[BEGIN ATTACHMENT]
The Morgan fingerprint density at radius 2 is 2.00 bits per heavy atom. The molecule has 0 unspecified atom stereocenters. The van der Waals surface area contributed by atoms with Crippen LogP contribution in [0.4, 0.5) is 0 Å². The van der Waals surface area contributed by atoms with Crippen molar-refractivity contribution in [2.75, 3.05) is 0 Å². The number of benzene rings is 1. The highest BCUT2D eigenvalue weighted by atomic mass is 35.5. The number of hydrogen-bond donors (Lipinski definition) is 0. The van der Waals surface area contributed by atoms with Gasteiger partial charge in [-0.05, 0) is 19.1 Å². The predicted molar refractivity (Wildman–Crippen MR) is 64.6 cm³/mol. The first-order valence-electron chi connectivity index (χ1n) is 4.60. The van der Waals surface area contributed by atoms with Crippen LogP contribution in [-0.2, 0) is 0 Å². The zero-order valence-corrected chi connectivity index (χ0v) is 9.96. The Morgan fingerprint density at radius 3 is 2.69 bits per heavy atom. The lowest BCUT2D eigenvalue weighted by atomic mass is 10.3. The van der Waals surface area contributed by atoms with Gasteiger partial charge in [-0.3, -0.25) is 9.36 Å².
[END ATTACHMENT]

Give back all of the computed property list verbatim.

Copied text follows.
The Morgan fingerprint density at radius 2 is 2.00 bits per heavy atom. The molecule has 0 unspecified atom stereocenters. The van der Waals surface area contributed by atoms with Crippen LogP contribution in [0.4, 0.5) is 0 Å². The van der Waals surface area contributed by atoms with Crippen molar-refractivity contribution in [2.75, 3.05) is 0 Å². The number of benzene rings is 1. The highest BCUT2D eigenvalue weighted by atomic mass is 35.5. The number of hydrogen-bond donors (Lipinski definition) is 0. The van der Waals surface area contributed by atoms with Gasteiger partial charge in [-0.05, 0) is 19.1 Å². The predicted molar refractivity (Wildman–Crippen MR) is 64.6 cm³/mol. The first-order valence-electron chi connectivity index (χ1n) is 4.60. The van der Waals surface area contributed by atoms with Crippen LogP contribution in [-0.2, 0) is 0 Å². The zero-order valence-corrected chi connectivity index (χ0v) is 9.96. The Morgan fingerprint density at radius 3 is 2.69 bits per heavy atom. The lowest BCUT2D eigenvalue weighted by atomic mass is 10.3. The van der Waals surface area contributed by atoms with Gasteiger partial charge in [-0.3, -0.25) is 9.36 Å².